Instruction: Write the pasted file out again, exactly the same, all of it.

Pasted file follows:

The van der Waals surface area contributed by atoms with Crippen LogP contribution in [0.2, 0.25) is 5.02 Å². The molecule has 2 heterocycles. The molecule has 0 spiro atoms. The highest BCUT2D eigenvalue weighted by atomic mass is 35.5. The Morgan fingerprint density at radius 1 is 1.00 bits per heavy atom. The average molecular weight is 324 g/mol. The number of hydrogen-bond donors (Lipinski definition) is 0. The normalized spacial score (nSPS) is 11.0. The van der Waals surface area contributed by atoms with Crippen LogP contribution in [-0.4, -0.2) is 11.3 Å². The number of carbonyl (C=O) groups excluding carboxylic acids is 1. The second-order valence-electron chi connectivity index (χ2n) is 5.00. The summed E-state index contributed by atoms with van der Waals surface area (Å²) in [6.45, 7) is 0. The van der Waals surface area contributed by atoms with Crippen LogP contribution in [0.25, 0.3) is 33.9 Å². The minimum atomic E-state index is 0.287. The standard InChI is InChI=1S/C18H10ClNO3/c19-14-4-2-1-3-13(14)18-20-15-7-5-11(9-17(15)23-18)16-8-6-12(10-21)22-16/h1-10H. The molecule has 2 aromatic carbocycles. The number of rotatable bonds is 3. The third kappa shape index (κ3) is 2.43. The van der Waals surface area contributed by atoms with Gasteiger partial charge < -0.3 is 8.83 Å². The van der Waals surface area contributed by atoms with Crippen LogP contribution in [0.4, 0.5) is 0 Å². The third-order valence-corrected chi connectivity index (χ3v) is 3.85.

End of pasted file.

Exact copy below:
The van der Waals surface area contributed by atoms with Crippen LogP contribution in [0.2, 0.25) is 5.02 Å². The molecule has 2 heterocycles. The molecule has 0 spiro atoms. The highest BCUT2D eigenvalue weighted by atomic mass is 35.5. The Morgan fingerprint density at radius 1 is 1.00 bits per heavy atom. The average molecular weight is 324 g/mol. The number of hydrogen-bond donors (Lipinski definition) is 0. The normalized spacial score (nSPS) is 11.0. The van der Waals surface area contributed by atoms with Crippen LogP contribution in [-0.4, -0.2) is 11.3 Å². The number of carbonyl (C=O) groups excluding carboxylic acids is 1. The second-order valence-electron chi connectivity index (χ2n) is 5.00. The summed E-state index contributed by atoms with van der Waals surface area (Å²) in [6.45, 7) is 0. The van der Waals surface area contributed by atoms with Crippen LogP contribution in [0.25, 0.3) is 33.9 Å². The minimum atomic E-state index is 0.287. The standard InChI is InChI=1S/C18H10ClNO3/c19-14-4-2-1-3-13(14)18-20-15-7-5-11(9-17(15)23-18)16-8-6-12(10-21)22-16/h1-10H. The molecule has 2 aromatic carbocycles. The number of rotatable bonds is 3. The third kappa shape index (κ3) is 2.43. The van der Waals surface area contributed by atoms with Gasteiger partial charge < -0.3 is 8.83 Å². The van der Waals surface area contributed by atoms with Crippen LogP contribution in [0.4, 0.5) is 0 Å². The third-order valence-corrected chi connectivity index (χ3v) is 3.85.